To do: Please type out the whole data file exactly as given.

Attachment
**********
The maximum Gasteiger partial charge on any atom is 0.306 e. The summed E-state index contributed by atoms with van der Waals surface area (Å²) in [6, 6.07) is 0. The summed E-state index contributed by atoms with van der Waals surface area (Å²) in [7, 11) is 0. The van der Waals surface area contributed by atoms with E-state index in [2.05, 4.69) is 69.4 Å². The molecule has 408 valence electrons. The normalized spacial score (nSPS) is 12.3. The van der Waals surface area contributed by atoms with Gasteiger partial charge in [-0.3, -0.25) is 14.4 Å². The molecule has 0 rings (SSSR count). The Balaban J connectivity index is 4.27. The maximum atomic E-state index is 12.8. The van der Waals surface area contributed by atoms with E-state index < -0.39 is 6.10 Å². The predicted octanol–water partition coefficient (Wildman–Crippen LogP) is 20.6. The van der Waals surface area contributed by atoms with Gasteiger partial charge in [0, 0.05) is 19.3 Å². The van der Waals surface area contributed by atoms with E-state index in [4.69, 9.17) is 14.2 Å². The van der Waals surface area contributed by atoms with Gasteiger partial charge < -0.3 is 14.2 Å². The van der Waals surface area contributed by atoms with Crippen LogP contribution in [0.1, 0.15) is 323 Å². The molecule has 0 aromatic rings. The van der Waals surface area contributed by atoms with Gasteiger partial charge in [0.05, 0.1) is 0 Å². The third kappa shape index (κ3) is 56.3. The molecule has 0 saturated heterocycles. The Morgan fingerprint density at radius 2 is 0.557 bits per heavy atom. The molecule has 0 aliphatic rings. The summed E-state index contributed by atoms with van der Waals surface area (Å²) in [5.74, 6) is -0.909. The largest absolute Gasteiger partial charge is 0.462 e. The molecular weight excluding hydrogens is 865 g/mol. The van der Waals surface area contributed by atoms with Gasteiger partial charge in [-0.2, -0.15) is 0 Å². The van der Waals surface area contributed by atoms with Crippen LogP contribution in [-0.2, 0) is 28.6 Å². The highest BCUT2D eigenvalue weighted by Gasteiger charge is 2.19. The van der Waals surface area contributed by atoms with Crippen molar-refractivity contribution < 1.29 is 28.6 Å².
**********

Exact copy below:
The maximum Gasteiger partial charge on any atom is 0.306 e. The summed E-state index contributed by atoms with van der Waals surface area (Å²) in [6, 6.07) is 0. The summed E-state index contributed by atoms with van der Waals surface area (Å²) in [7, 11) is 0. The van der Waals surface area contributed by atoms with E-state index in [2.05, 4.69) is 69.4 Å². The molecule has 408 valence electrons. The normalized spacial score (nSPS) is 12.3. The van der Waals surface area contributed by atoms with Gasteiger partial charge in [-0.3, -0.25) is 14.4 Å². The molecule has 0 rings (SSSR count). The Balaban J connectivity index is 4.27. The maximum atomic E-state index is 12.8. The van der Waals surface area contributed by atoms with E-state index < -0.39 is 6.10 Å². The predicted octanol–water partition coefficient (Wildman–Crippen LogP) is 20.6. The van der Waals surface area contributed by atoms with Gasteiger partial charge in [0, 0.05) is 19.3 Å². The van der Waals surface area contributed by atoms with E-state index in [4.69, 9.17) is 14.2 Å². The van der Waals surface area contributed by atoms with Gasteiger partial charge < -0.3 is 14.2 Å². The van der Waals surface area contributed by atoms with Crippen LogP contribution in [0.1, 0.15) is 323 Å². The molecule has 0 aromatic rings. The van der Waals surface area contributed by atoms with Gasteiger partial charge in [0.05, 0.1) is 0 Å². The third kappa shape index (κ3) is 56.3. The molecule has 0 saturated heterocycles. The Morgan fingerprint density at radius 2 is 0.557 bits per heavy atom. The molecule has 0 aliphatic rings. The summed E-state index contributed by atoms with van der Waals surface area (Å²) in [5.74, 6) is -0.909. The largest absolute Gasteiger partial charge is 0.462 e. The molecular weight excluding hydrogens is 865 g/mol. The van der Waals surface area contributed by atoms with Gasteiger partial charge in [-0.2, -0.15) is 0 Å². The van der Waals surface area contributed by atoms with Crippen LogP contribution in [-0.2, 0) is 28.6 Å². The highest BCUT2D eigenvalue weighted by Gasteiger charge is 2.19. The van der Waals surface area contributed by atoms with Crippen molar-refractivity contribution < 1.29 is 28.6 Å².